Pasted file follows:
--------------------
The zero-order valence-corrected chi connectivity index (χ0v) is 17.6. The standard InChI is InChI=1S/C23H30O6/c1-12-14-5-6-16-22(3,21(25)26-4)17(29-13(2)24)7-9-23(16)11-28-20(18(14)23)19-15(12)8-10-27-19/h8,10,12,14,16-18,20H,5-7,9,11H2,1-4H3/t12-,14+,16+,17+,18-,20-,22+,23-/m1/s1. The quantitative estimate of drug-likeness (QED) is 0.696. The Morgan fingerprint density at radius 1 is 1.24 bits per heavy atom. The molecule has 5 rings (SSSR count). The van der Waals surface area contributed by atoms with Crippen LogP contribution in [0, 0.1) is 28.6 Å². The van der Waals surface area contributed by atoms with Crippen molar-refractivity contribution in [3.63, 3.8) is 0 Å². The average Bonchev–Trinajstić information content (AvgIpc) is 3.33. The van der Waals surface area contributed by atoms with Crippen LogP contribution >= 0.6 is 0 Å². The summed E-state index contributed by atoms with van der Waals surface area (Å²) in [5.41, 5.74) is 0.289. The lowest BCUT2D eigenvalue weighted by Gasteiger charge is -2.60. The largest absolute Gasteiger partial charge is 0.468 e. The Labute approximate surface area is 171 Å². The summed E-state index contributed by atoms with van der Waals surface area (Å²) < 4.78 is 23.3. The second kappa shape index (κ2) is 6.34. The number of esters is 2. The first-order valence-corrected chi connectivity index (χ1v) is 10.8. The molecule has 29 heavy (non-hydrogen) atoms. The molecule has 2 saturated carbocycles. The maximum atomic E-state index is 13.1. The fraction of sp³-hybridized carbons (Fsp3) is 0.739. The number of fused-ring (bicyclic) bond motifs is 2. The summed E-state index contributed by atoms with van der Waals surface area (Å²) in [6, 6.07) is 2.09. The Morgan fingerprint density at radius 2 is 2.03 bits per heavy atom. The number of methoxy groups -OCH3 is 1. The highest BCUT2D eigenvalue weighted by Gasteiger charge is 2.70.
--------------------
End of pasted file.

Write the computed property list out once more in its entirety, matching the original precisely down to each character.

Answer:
The zero-order valence-corrected chi connectivity index (χ0v) is 17.6. The standard InChI is InChI=1S/C23H30O6/c1-12-14-5-6-16-22(3,21(25)26-4)17(29-13(2)24)7-9-23(16)11-28-20(18(14)23)19-15(12)8-10-27-19/h8,10,12,14,16-18,20H,5-7,9,11H2,1-4H3/t12-,14+,16+,17+,18-,20-,22+,23-/m1/s1. The quantitative estimate of drug-likeness (QED) is 0.696. The Morgan fingerprint density at radius 1 is 1.24 bits per heavy atom. The molecule has 5 rings (SSSR count). The van der Waals surface area contributed by atoms with Crippen LogP contribution in [0, 0.1) is 28.6 Å². The van der Waals surface area contributed by atoms with Crippen molar-refractivity contribution in [3.63, 3.8) is 0 Å². The average Bonchev–Trinajstić information content (AvgIpc) is 3.33. The van der Waals surface area contributed by atoms with Crippen LogP contribution >= 0.6 is 0 Å². The summed E-state index contributed by atoms with van der Waals surface area (Å²) in [5.41, 5.74) is 0.289. The lowest BCUT2D eigenvalue weighted by Gasteiger charge is -2.60. The largest absolute Gasteiger partial charge is 0.468 e. The Labute approximate surface area is 171 Å². The summed E-state index contributed by atoms with van der Waals surface area (Å²) < 4.78 is 23.3. The second kappa shape index (κ2) is 6.34. The number of esters is 2. The first-order valence-corrected chi connectivity index (χ1v) is 10.8. The molecule has 29 heavy (non-hydrogen) atoms. The molecule has 2 saturated carbocycles. The maximum atomic E-state index is 13.1. The fraction of sp³-hybridized carbons (Fsp3) is 0.739. The number of fused-ring (bicyclic) bond motifs is 2. The summed E-state index contributed by atoms with van der Waals surface area (Å²) in [6, 6.07) is 2.09. The Morgan fingerprint density at radius 2 is 2.03 bits per heavy atom. The number of methoxy groups -OCH3 is 1. The highest BCUT2D eigenvalue weighted by Gasteiger charge is 2.70.